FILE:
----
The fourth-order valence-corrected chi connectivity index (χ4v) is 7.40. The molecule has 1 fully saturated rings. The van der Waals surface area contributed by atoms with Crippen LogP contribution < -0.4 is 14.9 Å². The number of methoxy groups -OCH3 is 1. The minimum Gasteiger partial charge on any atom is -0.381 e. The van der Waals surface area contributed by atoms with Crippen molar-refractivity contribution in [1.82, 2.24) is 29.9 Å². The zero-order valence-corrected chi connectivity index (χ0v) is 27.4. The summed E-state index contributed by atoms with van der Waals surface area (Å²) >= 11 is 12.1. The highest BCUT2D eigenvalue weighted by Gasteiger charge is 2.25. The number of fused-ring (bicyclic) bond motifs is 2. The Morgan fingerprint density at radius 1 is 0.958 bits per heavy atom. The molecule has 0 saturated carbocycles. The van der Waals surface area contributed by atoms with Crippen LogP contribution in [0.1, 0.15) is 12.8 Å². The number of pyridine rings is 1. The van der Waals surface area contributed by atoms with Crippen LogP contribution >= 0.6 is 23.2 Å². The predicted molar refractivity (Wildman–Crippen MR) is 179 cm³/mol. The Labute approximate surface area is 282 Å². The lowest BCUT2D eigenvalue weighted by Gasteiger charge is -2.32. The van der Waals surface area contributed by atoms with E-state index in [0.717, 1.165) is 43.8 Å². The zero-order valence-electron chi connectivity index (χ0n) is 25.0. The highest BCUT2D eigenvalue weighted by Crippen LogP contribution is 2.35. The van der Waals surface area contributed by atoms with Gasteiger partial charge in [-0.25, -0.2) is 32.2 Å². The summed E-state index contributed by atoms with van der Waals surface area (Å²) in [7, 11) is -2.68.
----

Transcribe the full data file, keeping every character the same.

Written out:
The fourth-order valence-corrected chi connectivity index (χ4v) is 7.40. The molecule has 1 fully saturated rings. The van der Waals surface area contributed by atoms with Crippen LogP contribution < -0.4 is 14.9 Å². The number of methoxy groups -OCH3 is 1. The minimum Gasteiger partial charge on any atom is -0.381 e. The van der Waals surface area contributed by atoms with Crippen molar-refractivity contribution in [1.82, 2.24) is 29.9 Å². The zero-order valence-corrected chi connectivity index (χ0v) is 27.4. The summed E-state index contributed by atoms with van der Waals surface area (Å²) >= 11 is 12.1. The highest BCUT2D eigenvalue weighted by Gasteiger charge is 2.25. The number of fused-ring (bicyclic) bond motifs is 2. The Morgan fingerprint density at radius 1 is 0.958 bits per heavy atom. The molecule has 0 saturated carbocycles. The van der Waals surface area contributed by atoms with Crippen LogP contribution in [0.1, 0.15) is 12.8 Å². The number of pyridine rings is 1. The van der Waals surface area contributed by atoms with Crippen LogP contribution >= 0.6 is 23.2 Å². The predicted molar refractivity (Wildman–Crippen MR) is 179 cm³/mol. The Labute approximate surface area is 282 Å². The lowest BCUT2D eigenvalue weighted by Gasteiger charge is -2.32. The van der Waals surface area contributed by atoms with E-state index in [0.717, 1.165) is 43.8 Å². The zero-order valence-electron chi connectivity index (χ0n) is 25.0. The highest BCUT2D eigenvalue weighted by Crippen LogP contribution is 2.35. The van der Waals surface area contributed by atoms with Gasteiger partial charge in [-0.25, -0.2) is 32.2 Å². The summed E-state index contributed by atoms with van der Waals surface area (Å²) in [7, 11) is -2.68.